13 Anthony Malvo and Tiger – Come Back To Me (Summer Love)
14 Little Twitch -Watch Your Friends
15 Anthony Malvo and Daddy Lizard – Take You To The Dance

Alborosie Meets King Jammy: Dub Of Thrones

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Alborosie Meets King Jammy - Dub Of Thrones - Artwork

Alborosie Meets King Jammy – Dub Of Thrones – Artwork

VP Records/ Greensleeves announced the April 2015 worldwide release of Alborosie Meets King Jammy- Dub Of Thrones, a historic pairing of one of Jamaica’s most pivotal dub legends King Jammy with the modern Italian-born dubmaster Alborosie. Mixed by Alborosie at his Shengen studio and King Jammy at his studio in the Waterhouse district of Kingston, this old-school meets new-school dub battle delivers an authentic dub reggae listening experience.

The album’s throwback style and packaging captures the 1980’s reggae era and includes a fully-illustrated package by Tony McDermott, one of the illustrators of that time and today. The mostly instrumental collection will be available on CD, limited edition vinyl LP and digitally.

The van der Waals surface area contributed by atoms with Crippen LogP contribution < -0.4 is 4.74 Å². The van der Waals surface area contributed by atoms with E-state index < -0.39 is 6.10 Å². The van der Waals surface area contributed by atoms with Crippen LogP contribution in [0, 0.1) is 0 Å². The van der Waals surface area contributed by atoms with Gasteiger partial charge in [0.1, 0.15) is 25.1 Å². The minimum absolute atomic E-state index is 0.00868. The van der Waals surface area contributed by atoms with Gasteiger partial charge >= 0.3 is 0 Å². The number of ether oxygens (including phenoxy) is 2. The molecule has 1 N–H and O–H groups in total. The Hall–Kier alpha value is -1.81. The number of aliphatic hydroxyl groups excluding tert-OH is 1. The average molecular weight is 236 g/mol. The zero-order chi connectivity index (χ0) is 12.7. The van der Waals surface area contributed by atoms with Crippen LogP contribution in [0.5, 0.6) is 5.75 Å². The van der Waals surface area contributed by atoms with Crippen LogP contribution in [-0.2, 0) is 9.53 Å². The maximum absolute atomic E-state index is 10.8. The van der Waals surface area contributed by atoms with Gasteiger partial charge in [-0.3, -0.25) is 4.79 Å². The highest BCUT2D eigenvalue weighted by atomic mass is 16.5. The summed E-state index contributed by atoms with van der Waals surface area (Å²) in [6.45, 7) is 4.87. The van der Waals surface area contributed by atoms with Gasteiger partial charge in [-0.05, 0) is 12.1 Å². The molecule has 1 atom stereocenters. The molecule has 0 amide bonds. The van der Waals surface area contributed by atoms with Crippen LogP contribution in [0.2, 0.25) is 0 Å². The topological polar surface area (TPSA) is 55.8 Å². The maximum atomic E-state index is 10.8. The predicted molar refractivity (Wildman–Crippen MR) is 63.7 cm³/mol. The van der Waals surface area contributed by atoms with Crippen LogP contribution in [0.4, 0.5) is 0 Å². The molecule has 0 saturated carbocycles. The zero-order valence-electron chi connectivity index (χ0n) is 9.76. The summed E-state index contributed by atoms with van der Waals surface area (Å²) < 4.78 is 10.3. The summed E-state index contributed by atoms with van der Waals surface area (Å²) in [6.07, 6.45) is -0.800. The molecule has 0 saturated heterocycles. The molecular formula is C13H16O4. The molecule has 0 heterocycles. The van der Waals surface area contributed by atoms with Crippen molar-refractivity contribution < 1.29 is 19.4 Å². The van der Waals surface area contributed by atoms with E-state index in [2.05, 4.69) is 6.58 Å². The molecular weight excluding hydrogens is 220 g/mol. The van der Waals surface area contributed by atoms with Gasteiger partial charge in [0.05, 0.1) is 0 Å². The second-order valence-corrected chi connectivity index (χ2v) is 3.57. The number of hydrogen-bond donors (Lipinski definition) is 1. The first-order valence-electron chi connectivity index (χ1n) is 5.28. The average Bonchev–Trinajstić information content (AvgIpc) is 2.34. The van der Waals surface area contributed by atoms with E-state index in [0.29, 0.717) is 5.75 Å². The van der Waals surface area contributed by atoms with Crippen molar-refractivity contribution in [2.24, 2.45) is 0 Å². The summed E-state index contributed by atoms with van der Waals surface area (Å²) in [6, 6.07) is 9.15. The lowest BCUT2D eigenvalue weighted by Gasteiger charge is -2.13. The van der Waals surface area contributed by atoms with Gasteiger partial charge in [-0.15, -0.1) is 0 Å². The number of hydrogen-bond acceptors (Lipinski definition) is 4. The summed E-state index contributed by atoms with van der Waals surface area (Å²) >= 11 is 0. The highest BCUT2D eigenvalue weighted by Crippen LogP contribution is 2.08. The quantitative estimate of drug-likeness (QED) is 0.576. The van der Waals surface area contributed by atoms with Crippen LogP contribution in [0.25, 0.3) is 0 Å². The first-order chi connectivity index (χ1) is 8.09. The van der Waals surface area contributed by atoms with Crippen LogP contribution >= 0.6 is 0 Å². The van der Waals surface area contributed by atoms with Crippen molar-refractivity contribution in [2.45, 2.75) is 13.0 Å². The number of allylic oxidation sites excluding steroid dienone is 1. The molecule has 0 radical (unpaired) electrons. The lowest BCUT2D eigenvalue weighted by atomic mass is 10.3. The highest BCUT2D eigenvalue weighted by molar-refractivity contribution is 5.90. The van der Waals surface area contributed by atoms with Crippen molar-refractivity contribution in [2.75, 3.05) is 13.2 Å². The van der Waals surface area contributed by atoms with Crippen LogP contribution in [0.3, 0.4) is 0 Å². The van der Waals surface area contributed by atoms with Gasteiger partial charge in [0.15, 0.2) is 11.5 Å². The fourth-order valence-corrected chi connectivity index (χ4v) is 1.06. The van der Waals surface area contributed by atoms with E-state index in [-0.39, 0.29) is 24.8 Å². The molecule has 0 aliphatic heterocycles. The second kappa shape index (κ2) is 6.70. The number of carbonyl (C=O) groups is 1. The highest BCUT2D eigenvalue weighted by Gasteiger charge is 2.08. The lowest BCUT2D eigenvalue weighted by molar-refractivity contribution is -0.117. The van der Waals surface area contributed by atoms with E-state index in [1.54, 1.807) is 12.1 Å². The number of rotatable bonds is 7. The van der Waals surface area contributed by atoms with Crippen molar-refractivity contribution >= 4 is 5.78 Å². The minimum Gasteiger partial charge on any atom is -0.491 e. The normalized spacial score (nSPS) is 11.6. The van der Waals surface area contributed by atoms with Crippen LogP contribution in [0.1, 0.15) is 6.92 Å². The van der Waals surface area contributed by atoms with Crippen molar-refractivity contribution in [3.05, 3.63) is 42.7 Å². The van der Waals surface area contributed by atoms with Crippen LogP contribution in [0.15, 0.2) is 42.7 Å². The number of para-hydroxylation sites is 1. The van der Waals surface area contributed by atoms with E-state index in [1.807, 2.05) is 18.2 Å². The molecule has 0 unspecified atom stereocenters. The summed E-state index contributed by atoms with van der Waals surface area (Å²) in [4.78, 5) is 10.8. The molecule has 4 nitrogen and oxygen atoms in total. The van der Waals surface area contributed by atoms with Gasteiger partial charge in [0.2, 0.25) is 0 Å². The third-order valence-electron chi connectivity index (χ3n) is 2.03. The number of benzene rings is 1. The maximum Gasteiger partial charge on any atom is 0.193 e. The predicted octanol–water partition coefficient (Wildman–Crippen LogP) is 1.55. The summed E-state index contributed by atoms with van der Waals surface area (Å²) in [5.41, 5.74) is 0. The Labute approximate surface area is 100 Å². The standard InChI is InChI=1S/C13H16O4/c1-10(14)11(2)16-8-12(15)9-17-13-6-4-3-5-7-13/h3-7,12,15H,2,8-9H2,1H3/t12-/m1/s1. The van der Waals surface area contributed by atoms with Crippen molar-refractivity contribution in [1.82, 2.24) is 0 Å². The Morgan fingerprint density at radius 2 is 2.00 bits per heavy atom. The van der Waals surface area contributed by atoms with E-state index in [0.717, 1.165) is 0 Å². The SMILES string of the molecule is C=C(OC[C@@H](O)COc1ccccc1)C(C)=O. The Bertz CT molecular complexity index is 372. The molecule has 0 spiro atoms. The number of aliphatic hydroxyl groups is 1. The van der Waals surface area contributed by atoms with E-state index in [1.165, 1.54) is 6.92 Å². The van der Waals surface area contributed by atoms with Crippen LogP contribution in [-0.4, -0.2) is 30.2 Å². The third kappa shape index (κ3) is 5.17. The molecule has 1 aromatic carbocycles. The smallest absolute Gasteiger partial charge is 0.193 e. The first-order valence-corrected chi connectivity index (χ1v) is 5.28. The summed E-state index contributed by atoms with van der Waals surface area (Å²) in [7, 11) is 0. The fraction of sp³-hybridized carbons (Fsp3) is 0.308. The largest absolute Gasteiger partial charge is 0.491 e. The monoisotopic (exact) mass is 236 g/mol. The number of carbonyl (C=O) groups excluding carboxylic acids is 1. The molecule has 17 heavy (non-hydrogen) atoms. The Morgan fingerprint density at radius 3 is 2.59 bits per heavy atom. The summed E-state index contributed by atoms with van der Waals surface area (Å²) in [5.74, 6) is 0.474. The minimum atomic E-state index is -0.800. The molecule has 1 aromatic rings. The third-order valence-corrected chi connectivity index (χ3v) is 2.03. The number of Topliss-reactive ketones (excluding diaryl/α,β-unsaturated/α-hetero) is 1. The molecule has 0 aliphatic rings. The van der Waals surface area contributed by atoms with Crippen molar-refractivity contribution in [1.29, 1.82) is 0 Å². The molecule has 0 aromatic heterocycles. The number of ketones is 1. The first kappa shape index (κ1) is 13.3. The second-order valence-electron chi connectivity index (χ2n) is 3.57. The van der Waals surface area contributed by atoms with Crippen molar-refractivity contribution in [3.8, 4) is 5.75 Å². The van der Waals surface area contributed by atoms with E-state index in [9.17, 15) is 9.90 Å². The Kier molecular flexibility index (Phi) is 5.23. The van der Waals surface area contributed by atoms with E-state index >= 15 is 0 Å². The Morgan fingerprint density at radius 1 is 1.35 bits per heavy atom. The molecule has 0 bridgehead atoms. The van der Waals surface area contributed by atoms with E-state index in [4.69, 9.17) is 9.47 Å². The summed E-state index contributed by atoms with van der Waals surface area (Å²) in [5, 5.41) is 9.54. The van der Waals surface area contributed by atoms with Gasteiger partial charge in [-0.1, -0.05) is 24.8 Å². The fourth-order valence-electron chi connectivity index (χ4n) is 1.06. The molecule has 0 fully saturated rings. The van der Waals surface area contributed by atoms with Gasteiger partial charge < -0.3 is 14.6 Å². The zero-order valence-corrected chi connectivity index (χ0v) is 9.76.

Alborosie and King Jammy plan to tour in support of this release throughout the summer. Dates will be announced shortly.

The Dominance of King Jammy and Biltmore Era Riddims

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Reggae Lover Podcast 39The episode commences with the Sly and Robbie produced version of the Randy Newman song,

Reggae Lover Podcast 39B

The episode commences with the Sly and Robbie produced version of the Randy Newman song, “Baltimore” from 1979 sung by The Tamlins. Courtney Melody and Dennis Brown follow with big tunes on the Baltimore Riddim before the hit from mighty King Jammys catalog, Dennis Brown’s “The Exit.”